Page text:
Epoch 97/100
50/50 [==============================] - 18s 368ms/step - loss: 0.3722 - acc: 1.0000 - val_loss: 0.3698 - val_acc: 1.0000
Epoch 98/100
50/50 [==============================] - 18s 366ms/step - loss: 0.3698 - acc: 1.0000 - val_loss: 0.3674 - val_acc: 1.0000
Epoch 99/100
50/50 [==============================] - 18s 367ms/step - loss: 0.3674 - acc: 1.0000 - val_loss: 0.3651 - val_acc: 1.0000
Epoch 100/100
50/50 [==============================] - 18s 368ms/step - loss: 0.3651 - acc: 1.0000 - val_loss: 0.3627 - val_acc: 1.0000

I would love to know if you can reproduce my results and whether you can observe any speed degradation that @fchollet suspects.

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datumbox commented Apr 23, 2018

@ahundt Thanks for your comment!

In this very specific experiment I used a fixed batch size of 32. Nevertheless in this dummy example I try to reproduce a behaviour we've been facing for over a year now on real-world datasets and problems. In those cases a large number of different batch sizes were tested and the results were comparable.

Please note that his PR DOES NOT undo the recent change where the mean/var no longer shifts when trainable=False. I 100% agree with you that this change is very beneficial. This PR actually takes it a step further and makes sure that the moving mean/var are used instead of the mini-batch statistics when trainable=False. This ensures that the non-frozen layers will be trained on data scaled the same way as in inference mode.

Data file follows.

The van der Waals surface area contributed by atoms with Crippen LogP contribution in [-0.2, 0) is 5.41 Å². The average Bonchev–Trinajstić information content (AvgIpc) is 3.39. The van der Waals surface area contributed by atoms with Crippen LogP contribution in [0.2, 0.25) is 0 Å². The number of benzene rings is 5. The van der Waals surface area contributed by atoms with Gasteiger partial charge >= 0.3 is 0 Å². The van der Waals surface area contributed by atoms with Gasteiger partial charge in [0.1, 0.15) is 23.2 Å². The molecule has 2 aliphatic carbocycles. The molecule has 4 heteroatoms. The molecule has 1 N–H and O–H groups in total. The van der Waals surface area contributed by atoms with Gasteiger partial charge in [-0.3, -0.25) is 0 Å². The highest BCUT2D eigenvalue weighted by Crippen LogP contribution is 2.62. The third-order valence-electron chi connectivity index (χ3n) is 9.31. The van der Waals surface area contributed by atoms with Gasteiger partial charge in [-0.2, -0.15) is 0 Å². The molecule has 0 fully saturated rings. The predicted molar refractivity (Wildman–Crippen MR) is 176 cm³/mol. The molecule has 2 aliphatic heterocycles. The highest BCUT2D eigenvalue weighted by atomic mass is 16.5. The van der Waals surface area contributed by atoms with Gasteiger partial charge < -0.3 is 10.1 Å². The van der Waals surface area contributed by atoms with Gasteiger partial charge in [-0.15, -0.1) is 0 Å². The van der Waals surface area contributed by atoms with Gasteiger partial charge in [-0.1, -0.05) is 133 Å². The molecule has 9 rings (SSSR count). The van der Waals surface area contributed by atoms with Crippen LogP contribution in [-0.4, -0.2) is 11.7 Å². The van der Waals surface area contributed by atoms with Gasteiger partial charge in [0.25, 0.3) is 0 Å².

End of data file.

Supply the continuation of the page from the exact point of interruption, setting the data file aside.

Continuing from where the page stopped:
BTW thanks for sending me the discussion on #8616. Give me sometime to read all the details to see how this is related.

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datumbox commented Apr 23, 2018

@ahundt I've read the discussion on #8616. I understand it focuses on the previous change on BN that correctly stopped the update of the moving mean/var when trainable=False. I totally agree with this change. As I said on my previous comment, this PR takes this a step further to ensure that the data after a frozen BN are scaled in the same way during training as during inference.

What I find interesting is that during the original discussion on #8616, @fchollet raises similar concerns about the semantic meaning of trainable as in this PR. Nevertheless in that discussion, he proposed the introduction of another property to extend the API. I also see he tried to implement another property called "updatable" which was reverted due to the increased complexity (and at the end we settled with extending the semantics of trainable). I wonder if in this case it makes sense to extend the API to cover this valid case OR update the semantics of trainable (preferred solution) OR update the documentation/examples.

I would love to have an opinion from @lukedeo on this since he reviewed the code on the other PR.

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ahundt commented May 1, 2018